Let’s face it, these are miniatures, the brushes have to be small. When I went to my local hobby store I picked up a set of model brushes. Testors, Atlas Set NO. 58, and a very fine tipped brush by Flexifile. Before getting into this, skip the Testors brushes. They are trash. I wouldn’t even say you are paying for what you get. They have not performed for me at all.
That being said, the atlas brushes I feel are a really good choice. The issue that I have with my set though is that I only use the smallest brush and occasionally use the middle brush. Still they are working well for me and are a good place to start with as a beginner.
For the fine details every mini painter is going to need a very fine brush. I thought the Flexifile 5/0 brush I got was moderately priced and I use it for my detailing when finishing up the miniatures. You can get a set of them here.
Miniature Painting Techniques
Any veteran will cringe at this segment, but this for other new people like myself. I found that using the Vallejo paints and brushes I purchased that my mini’s turned out table ready and looked pretty decent by just painting on the mini with small amounts of paint with little to no watering down.
Yes watering down paints when done right is the right thing to do. But that is a technique I will learn as I go and painting as is was working fine enough for me to produce a model I am happy with a willing to share. Just take a look. [new model painted]
Priming is up to the painter. The Vallejo paints stuck to my fantasy flight miniatures just fine with no work done to the mini’s before hand besides gluing them together.
Washing Your Miniatures
I almost guarantee that when finishing painting a miniature, that washing it will make it look 10X better than before. Wash is like instant skill in a bottle. Personally I have two washes and they are Citadel Nuln Oil and a more brownish one for dirty appearance or animal furs called Agrax Earthshade. Yes they are both Citadel paints by Games Workshop.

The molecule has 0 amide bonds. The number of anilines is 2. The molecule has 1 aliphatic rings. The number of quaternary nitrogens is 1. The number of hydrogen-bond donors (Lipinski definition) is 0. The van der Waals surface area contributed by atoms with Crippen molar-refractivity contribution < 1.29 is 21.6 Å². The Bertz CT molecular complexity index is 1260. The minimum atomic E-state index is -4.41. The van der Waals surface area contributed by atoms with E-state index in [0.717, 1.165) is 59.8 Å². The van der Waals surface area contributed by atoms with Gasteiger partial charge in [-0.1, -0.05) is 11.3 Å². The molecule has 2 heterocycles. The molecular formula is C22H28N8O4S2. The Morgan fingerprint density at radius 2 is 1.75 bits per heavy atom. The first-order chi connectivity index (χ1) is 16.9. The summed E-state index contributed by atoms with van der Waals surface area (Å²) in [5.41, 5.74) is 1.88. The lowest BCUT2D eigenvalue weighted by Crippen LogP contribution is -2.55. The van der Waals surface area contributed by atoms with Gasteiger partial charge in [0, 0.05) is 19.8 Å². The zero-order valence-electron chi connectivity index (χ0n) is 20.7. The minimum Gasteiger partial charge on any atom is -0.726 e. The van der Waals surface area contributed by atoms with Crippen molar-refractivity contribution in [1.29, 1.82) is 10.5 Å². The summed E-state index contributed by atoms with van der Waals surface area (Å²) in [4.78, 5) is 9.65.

Just drop this onto you mini where you want. I do it in excess which can be wasteful as I blot out the mini with a brush when done and boom, the miniature looks so nice now! Good job!
Sealing the Miniature
Beginners may not make amazing paint jobs, but I as a beginner take pride in my miniatures and want to make sure they last as I do use them! Getting a basic acrylic matt varnish will do the trick, I use a bottle of Vallejo’s varnish to accomplish this. It will keep your miniature from getting sticky as well as protect your hard work on your miniatures for longer.
More experienced miniature painters would say use a gloss varnish and then a matt varnish, but I think a beginner can get by with just what they prefer if they want it to be shiny or matt.
So there you have it. A beginners guide to getting into the hobby of miniature painting. Watch some Youtube videos. Pick your products and go for it. The hardest part is starting and taking that scary risk on a miniature. Pick a miniature that you do not care deeply about and test out your stuff on it and see how it turns out when you are done.
If you found this article helpful please let me know. Once again, this is based off my experience and my painting ability as a beginner. As I learn more the more I paint I will share that information with everyone in the future. Until next time, happy gaming everyone.